If you retired after July 1, 1986, you can use the General Rule or the Simplified
General Rule to figure how much of your pension income is taxable. You must figure the
tax-free part when the payments first begin. Any cost-of-living increases you receive are
fully taxable. Under these rules, a part of your yearly pension or annuity payments is
taxable, and you can exclude a part of each payment from your income.
To determine the tax-free part, you must know how much you have paid into the plan over
the years. Just as your contributions may be spread over years, the tax-free amount
recovered is spread over years.
To use the General Rule, you must also know the total amount you can expect to receive
over your lifetime. To figure this amount, you generally must use actuarial tables.
You may be able to use the Simplified General Rule if you meet the following
1.Your annuity starting date is after July 1, 1986;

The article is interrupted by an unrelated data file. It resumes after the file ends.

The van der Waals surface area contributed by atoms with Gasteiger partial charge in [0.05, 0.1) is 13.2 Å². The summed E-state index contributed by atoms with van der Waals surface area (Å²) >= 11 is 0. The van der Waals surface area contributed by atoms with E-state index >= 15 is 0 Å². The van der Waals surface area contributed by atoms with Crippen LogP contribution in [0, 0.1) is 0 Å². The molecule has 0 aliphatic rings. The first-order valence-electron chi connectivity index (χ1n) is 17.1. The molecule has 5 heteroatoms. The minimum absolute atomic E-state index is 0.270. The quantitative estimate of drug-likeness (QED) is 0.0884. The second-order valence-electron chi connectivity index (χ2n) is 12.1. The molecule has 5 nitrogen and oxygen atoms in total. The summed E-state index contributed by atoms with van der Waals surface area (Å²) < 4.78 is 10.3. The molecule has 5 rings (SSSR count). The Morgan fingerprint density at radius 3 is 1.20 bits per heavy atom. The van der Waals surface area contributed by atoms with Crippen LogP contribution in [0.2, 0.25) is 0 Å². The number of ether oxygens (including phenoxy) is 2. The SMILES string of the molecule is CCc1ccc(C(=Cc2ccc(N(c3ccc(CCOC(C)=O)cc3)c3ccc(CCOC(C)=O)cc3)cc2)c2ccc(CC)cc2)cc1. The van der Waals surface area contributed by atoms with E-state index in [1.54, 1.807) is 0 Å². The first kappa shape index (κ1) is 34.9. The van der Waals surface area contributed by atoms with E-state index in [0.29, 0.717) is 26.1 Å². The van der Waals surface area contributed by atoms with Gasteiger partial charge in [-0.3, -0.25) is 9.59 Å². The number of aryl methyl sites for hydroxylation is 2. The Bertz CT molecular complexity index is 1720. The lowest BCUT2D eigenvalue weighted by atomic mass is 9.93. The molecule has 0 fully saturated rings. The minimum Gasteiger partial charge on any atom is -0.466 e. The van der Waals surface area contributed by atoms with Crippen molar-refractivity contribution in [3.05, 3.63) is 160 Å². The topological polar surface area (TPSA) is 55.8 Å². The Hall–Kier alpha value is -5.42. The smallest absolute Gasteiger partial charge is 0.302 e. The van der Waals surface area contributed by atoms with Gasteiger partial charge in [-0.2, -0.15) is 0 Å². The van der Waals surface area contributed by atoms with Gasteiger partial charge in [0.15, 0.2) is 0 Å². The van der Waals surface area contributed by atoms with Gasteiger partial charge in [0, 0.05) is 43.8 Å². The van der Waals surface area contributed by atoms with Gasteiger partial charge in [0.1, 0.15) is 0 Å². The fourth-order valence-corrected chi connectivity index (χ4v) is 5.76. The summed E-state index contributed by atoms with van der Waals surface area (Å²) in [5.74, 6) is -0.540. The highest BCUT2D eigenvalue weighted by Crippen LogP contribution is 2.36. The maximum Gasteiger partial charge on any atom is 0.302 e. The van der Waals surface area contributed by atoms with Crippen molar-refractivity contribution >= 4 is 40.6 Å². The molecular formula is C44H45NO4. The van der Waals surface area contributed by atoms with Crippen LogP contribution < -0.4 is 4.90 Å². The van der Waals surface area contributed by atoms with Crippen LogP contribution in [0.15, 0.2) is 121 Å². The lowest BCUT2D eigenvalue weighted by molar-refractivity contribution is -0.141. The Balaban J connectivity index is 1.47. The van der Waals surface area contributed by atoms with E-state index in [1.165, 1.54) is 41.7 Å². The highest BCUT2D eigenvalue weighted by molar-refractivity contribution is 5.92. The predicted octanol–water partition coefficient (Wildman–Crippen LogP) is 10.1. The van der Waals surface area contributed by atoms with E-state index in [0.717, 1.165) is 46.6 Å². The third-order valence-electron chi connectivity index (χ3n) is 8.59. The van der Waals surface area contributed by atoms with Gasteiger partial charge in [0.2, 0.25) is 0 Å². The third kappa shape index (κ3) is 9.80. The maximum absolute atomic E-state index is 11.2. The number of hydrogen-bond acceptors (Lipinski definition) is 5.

2.The annuity payments are for either your life or your life and that of your
3.the payments are from a qualified employee plan, a qualified employee annuity, or a
tax-sheltered annuity; and
4.when the payments began, you were either under age 75 or entitled to fewer than five
years of guaranteed payments.
For additional information on the Simplified General Rule, see Publication 575, Pension
and Annuity Income (Including Simplified General Rule). For information on the General
Rule, see Publication 939, Pension General Rule (Nonsimplified Method). If you are
receiving U.S. Civil Service Retirement Benefits, see Publication 721, Tax Guide to U.S.
Civil Service Retirement Benefits.
If you cannot use the Simplified General Rule, you can ask the IRS to figure the
tax-free part under the General Rule. There is a $75.00 fee for this service. Publication
939 contains a detailed explanation of the information required to be furnished with your
For information on tax changes effective for 1996, refer to Publication 17, Your
Federal Income Tax.
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